|Wednesday, March 03 2010 06:00:35 PM|
President Obama boldly broke the Washington log jam yesterday, throwing down the gauntlet to the GOP, and putting the nation on the course to meaningful health care reform by spring.
He called for the Democratic-controlled Congress to resort to a method, oft used by Republicans in the past, called “reconciliation” to sidestep the GOP threat of filibuster by putting health care reform legislation to a series of simple majority votes. By so doing, the President signaled at last to Washington and the nation that he’s fed up with the unconscionable obstructionism that has characterized the GOP’s response to his presidency throughout its first year.
As Obama said in his remarks at the White House yesterday, this is not about Washington and partisan politics, it is about providing the kind of health care reform that the American public needs.
Many supporters have been urging Obama for months to take a tougher approach to the GOP’s uniform policy of obstruction, but the President was reluctant to abandon his desire to be the “great uniter” of the parties in Washington.
Prior to his health care summit in the Blair House, however, the president determined that his “great uniter” approach simply had no chance of working, and he began to set the stage for the move he made yesterday.
By holding the summit in front of live TV cameras, he gave the American public the opportunity to see just how intransigent the GOP was on the issue. It enabled him to say confidently that he made a genuine, best effort to reach a bi-partisan solution to the issue.
It didn’t hurt Obama one bit for Sen. Jim Bunning from Kentucky to personally embody the GOP obstructionist agenda in a piece of legislative theatre that helped to expose and discredit the GOP as “The Party of No.”
For Bunning to use his tactic against an extension of unemployment benefits is about as close to self-destruction as one can get. Little could have demonstrated better how out of touch the GOP is with the plight of struggling average Americans and why so many perceive “Washington to be broken.”
With the help of Bunning’s antics, we all now know why. A cranky old southern white boy senator blocking unemployment benefits on the one side, trying to block President Obama’s resolve to provide affordable health care to all Americans on the other.
As some have observed, if the GOP is really convinced that the American people will reject and despise Obama’s health care reform, then why wouldn’t the GOP encourage its passage so that subsequent popular outrage would rain down on Obama and his fellow Democrats and guarantee a huge swing to the Republicans in the November election?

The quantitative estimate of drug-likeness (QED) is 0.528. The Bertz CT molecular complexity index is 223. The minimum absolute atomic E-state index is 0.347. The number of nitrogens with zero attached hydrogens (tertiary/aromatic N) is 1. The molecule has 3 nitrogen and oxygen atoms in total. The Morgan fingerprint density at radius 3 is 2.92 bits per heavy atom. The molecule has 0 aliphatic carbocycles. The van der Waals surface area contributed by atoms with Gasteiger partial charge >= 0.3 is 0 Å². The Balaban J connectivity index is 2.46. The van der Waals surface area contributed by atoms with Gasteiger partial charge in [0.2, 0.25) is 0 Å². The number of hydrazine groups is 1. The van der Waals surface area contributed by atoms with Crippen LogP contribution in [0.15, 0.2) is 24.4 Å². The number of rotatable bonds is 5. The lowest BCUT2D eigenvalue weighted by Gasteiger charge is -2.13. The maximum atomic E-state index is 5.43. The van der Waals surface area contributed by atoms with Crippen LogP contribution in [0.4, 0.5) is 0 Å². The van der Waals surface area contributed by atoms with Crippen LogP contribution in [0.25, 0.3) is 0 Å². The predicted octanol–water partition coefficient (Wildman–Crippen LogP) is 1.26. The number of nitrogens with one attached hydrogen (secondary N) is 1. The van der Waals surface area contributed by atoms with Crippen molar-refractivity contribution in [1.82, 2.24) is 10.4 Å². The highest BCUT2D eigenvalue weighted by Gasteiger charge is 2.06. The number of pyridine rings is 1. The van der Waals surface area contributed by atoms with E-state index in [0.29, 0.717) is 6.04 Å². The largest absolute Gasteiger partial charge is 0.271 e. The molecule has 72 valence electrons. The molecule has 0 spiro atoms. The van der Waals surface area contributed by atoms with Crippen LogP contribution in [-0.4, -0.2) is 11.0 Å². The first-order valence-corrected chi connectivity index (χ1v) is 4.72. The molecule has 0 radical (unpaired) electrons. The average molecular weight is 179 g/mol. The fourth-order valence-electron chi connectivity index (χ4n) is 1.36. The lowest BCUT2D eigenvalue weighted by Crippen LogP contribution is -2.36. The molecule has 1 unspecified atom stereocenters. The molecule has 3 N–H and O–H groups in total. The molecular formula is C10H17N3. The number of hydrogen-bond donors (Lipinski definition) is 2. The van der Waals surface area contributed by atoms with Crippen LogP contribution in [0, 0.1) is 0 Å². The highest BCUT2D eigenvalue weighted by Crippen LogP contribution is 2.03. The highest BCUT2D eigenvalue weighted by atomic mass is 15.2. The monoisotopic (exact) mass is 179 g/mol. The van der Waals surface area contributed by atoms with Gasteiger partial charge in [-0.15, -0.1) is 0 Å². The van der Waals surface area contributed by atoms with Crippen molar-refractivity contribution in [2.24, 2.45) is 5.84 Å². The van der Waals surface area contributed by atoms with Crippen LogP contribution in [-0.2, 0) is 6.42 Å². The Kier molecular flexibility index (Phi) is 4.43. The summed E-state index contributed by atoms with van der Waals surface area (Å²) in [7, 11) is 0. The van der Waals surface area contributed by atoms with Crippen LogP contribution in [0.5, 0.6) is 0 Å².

The reality is the opposite. People like winners. If Obama beats the Republicans to get health care reform, and as the public begins to appreciate how it will improve their lives, then it is Obama and his party that will enjoy the political benefits in the next election.
Financier George Soros, in a spellbinding interview with Fareed Zakaria on CNN last weekend, noted that, like Obama, FDR was tentative in his first year in office before he decided to play hardball. FDR got tough by threatening to expand the size of the Supreme Court to gain support for his tide-turning programs to relieve the American public of the worst consequences of the Great Depression.
He didn’t succeed with the Supreme Court threat, but it was when FDR got very bold that he got his programs through, and his popularity soared.
“This may be a turning point” for Obama, Soros commented, anticipating Obama’s move to break GOP’s obstructionism this week.
Soros noted that Obama is being unfairly blamed for the economic near-collapse that “market fundamentalists” running the show since the era of Reagan and Thatcher caused by allowing asset bubbles to run amok on the false notion that markets will somehow prevent their own excesses.
On the other hand, he said, the greatest threat to the global economy is the current, gradually deteriorating relationship between the U.S. and China which could result in a reversion to 1930s-style financial and trade protectionism and a complete economic breakdown.